I really like the gestural style and unharmonious and “messy” combination of colours she used, yet the choice of colours are purposeful, inspired by the works of post-impressionists, fauvists and cubists (Gauguin, Matisse and Picasso).

New equations      (Me + activities I like/ dislike/ wish for = Reaction)
Medium – marker and soft pastels

1. Empty me + Tanning = Solidified Me

2. Bare/ Cliche Me + Second hand store = One of a kind Me

3. Imprisoned Me + Escaping Singapore = Freed Me

Comments from consultation:
– The gestural style can only be done well by those who have experience and confidence in the medium.
– Rendering of human figures are inadequate, should think of symbols that represent me


Final Idea – Fabric cut-outs and embroidery

So, I decided to work with a medium I am familiar with – Fabric.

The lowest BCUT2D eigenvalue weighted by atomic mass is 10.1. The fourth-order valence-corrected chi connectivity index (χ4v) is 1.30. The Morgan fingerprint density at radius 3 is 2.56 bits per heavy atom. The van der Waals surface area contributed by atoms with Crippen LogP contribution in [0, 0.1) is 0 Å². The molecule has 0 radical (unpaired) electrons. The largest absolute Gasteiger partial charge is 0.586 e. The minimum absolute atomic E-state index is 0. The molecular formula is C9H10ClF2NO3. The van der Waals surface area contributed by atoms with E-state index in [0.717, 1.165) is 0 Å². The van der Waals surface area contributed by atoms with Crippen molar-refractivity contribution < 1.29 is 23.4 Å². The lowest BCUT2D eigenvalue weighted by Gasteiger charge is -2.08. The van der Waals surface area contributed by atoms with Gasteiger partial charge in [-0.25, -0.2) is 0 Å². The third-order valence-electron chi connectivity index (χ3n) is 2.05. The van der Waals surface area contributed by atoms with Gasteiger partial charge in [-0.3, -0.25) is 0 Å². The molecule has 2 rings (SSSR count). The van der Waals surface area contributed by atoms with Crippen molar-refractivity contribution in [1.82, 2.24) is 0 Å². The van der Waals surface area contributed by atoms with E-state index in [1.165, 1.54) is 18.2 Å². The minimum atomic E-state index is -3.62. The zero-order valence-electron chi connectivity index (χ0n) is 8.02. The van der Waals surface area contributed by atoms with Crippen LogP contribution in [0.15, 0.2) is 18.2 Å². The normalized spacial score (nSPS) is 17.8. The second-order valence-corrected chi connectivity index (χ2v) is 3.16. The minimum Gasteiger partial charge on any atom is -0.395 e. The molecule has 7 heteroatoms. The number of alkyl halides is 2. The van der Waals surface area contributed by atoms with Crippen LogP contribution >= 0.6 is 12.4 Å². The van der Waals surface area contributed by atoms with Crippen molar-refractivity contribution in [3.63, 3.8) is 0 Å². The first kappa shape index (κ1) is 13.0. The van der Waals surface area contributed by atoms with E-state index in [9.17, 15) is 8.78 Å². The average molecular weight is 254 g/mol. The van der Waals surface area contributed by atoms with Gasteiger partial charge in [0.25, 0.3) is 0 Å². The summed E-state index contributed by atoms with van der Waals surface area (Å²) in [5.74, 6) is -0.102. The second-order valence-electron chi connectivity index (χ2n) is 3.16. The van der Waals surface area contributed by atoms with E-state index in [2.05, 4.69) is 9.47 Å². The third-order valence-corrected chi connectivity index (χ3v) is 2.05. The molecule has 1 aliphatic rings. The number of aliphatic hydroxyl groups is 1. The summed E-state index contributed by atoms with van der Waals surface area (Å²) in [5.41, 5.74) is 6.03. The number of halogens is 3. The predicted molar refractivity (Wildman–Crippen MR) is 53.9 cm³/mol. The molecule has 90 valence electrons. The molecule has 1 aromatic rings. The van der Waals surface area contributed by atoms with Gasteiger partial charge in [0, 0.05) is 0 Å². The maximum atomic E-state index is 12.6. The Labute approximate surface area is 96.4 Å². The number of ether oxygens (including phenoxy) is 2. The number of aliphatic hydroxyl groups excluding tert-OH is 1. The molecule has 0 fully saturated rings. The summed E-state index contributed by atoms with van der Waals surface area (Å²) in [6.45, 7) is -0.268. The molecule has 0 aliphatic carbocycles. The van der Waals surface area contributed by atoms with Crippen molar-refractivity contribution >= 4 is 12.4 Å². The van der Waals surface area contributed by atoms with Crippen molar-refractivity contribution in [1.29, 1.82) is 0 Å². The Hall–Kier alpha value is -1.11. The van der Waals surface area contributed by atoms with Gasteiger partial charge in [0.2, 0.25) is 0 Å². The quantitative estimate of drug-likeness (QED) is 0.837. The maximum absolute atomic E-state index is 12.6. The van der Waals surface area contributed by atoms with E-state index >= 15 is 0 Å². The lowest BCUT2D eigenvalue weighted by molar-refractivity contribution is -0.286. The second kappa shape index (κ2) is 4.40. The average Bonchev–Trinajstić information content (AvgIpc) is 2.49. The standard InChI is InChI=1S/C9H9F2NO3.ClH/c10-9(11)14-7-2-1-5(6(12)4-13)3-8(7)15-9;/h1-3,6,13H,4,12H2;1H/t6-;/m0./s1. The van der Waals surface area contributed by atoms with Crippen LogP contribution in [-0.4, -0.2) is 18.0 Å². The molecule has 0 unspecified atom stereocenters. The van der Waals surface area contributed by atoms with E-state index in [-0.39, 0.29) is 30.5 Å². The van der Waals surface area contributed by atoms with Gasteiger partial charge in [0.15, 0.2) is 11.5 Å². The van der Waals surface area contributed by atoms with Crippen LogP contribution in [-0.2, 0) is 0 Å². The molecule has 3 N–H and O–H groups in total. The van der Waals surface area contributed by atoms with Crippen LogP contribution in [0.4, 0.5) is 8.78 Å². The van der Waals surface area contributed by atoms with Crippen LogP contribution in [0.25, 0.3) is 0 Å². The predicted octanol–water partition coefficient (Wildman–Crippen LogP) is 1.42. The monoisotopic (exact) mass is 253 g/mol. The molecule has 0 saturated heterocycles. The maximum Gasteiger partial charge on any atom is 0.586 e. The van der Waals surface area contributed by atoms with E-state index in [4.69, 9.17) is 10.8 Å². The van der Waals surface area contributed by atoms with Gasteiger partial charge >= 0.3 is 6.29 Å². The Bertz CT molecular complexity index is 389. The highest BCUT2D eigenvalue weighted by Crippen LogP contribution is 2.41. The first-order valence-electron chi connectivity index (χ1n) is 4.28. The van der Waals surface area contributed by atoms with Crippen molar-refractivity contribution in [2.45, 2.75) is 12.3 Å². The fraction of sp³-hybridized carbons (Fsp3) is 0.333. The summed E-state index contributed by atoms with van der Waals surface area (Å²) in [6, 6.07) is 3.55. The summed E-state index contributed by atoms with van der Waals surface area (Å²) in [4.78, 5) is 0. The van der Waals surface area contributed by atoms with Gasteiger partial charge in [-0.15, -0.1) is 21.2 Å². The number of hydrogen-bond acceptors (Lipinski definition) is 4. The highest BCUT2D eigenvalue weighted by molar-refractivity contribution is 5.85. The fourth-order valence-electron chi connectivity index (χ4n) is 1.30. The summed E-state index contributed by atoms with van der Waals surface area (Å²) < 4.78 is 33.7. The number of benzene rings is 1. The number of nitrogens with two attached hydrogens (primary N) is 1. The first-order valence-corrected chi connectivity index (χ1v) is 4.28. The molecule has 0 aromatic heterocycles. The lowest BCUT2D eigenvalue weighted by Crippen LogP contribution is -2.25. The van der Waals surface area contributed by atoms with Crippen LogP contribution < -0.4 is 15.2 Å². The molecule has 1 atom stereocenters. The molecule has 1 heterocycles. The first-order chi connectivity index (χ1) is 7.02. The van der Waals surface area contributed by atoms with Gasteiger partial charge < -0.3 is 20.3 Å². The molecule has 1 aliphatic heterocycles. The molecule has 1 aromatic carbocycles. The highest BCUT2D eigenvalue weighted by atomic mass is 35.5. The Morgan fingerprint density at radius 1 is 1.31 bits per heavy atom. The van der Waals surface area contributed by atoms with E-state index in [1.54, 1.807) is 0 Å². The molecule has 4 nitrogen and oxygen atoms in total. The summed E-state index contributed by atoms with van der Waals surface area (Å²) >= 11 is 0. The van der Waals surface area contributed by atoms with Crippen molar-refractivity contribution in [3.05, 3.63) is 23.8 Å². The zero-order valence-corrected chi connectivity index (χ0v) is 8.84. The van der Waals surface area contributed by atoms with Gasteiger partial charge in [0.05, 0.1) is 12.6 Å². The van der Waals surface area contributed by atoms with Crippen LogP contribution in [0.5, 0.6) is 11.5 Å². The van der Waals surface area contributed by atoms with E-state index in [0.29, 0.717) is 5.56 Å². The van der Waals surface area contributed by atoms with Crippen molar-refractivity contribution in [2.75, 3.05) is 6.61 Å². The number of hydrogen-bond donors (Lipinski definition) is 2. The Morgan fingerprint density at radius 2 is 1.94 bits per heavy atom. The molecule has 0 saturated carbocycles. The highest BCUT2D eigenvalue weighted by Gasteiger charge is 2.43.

Artist references
Tracey Emin – Using of fabric for her art works
“Hellter Skelter”

Fauvism – Henri Matisse’s fauvist paintings and paper cut-outs

“Dance” Use of fauvist palette – the intense warm colours against the cool blue-green background
“The circus” Raw quality of cut-outs inspired my use of fabric cut-outs
Use of vibrant colours to express emotional state

“The clown”                                               “The fall of Icarus”

Fauvism – Andre Derain
Oil paintings of vibrant pure hues and unrealistic portrayal of colour and light to express emotive qualities.

Derain, Andre; Collioure; National Galleries of Scotland;

EQUATIONS – “What you do defines you”

From the qualities of myself , I thought of symbols that represented those qualities.

Fair skinned me – Tofu
Lazy me – lion
Fancy me – fancy hat
Trapped/ encaged me – hamster

Planning of compositions:
I wanted to show the whimsical transition from one symbol to another after the setting, thus I chose different symbols to depict the result.

Final equations:

  1. Tofu me + The sun (tanning) = Bacon me
  2. Lazing me + The devil (authority) = Stone Lion me (defensive and angry)